A blistering heat wave that has been enveloping eastern Europe nudged its way into western Russia this week, challenging Moscow records that have stood for more than a century and forcing the city to face heat rarely felt in this region of the world.
On Tuesday, parts of Moscow reached 94.5 degrees F, according to an official reading by the Russian weather service Roshydromet, which ties the all-time June record set in 1901.
The temperature reached around 93 F in the Russian capital again on Wednesday.
“The rare heat wave is forecast to continue through Sunday,” said AccuWeather senior meteorologist Tyler Roys, adding that on average Moscow records about only one 90 degree F or above reading every four years, with no days above 95 F.
|Moscow is forecast to reach into the lower 90s F each day through the end of the week and into the weekend. The high may even reach 95 F on Thursday.|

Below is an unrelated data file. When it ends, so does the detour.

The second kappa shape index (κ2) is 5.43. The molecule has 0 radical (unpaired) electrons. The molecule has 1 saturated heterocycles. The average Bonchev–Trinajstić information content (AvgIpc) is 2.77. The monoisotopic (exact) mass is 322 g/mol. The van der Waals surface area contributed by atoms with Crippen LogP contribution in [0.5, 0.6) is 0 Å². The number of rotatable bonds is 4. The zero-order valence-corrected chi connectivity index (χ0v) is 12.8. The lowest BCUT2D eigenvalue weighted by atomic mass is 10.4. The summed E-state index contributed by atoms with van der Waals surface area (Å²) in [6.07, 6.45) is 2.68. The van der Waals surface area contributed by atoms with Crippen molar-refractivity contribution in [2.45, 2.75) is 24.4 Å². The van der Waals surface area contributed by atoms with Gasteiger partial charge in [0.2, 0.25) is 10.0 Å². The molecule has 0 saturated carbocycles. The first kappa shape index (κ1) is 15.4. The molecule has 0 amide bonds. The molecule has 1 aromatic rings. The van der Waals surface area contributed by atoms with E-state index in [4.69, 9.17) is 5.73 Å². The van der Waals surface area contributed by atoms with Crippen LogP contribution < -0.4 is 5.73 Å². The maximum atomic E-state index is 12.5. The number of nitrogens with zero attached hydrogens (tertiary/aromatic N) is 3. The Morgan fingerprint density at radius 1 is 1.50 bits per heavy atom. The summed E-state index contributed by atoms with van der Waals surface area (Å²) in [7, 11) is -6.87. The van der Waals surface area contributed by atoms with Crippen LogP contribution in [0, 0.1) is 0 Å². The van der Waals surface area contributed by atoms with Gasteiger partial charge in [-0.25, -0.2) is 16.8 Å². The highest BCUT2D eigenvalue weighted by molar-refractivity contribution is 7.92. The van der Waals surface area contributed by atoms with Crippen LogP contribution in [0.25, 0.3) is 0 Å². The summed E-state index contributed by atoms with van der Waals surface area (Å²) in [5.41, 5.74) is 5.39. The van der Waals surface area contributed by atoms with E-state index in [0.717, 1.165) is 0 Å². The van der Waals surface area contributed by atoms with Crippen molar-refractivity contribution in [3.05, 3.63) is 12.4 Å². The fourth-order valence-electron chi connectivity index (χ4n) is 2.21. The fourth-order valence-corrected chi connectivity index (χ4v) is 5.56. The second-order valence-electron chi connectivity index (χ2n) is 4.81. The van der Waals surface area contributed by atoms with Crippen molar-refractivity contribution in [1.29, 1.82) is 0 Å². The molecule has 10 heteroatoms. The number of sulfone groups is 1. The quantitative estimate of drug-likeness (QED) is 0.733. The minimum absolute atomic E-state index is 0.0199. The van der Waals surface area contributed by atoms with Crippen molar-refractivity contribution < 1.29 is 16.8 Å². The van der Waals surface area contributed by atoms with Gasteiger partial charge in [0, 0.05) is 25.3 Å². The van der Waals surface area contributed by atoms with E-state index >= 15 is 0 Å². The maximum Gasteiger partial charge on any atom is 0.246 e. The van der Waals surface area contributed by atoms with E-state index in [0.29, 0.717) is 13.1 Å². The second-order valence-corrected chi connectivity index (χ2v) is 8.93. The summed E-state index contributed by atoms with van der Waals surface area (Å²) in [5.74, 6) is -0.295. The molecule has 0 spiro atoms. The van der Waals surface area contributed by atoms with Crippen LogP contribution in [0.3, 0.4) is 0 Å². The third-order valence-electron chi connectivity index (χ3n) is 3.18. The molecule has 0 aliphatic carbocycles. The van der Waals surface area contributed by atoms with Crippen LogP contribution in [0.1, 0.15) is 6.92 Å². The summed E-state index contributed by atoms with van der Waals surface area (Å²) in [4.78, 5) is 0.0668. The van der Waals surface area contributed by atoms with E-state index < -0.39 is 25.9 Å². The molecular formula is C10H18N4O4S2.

This is not the first time in 2021 that the high temperature has climbed above 20 degrees F higher than normal for the time of year.
On May 17 and 18, Moscow reached 87 F each day. The normal high temperature during the middle of May is 67 F. During that same time, temperatures above the Arctic Circle surged above 90 F, according to Roys.
“Since 1973, the capital has recorded nine days of 90 degrees F (32 degrees C) or above,” Roys said. “The last time heat of this magnitude was recorded was in 2016.”
St. Petersburg, located about 370 miles to the northwest of Moscow, also hit 94 F, 92 F and 95 F on Monday, Tuesday and Wednesday, respectively.
The sweltering conditions were not limited to western Russia this week as records were broken across eastern Europe.
In Kunda, Estonia, the temperature reached 94.3 F, setting a new all-time June record, according to Kairo Kiitsak, a weather forecaster in the Estonian Environment Agency. The previous record was set in 1905.
Kyiv, Ukraine, reached 91 F on Tuesday and is expected to reach a similar temperature on Thursday and Friday. On average, the Ukrainian capital records temperatures of this magnitude once every two to three years.
Farther southwest, Belgrade, Serbia, has climbed above 90 F since Monday and is expected to continue this trend through Friday. The city may even break triple digits on Thursday.
“The only time Belgrade has reached 100 F (38 C) since 1973 was on June 14, 2000,” Roys said.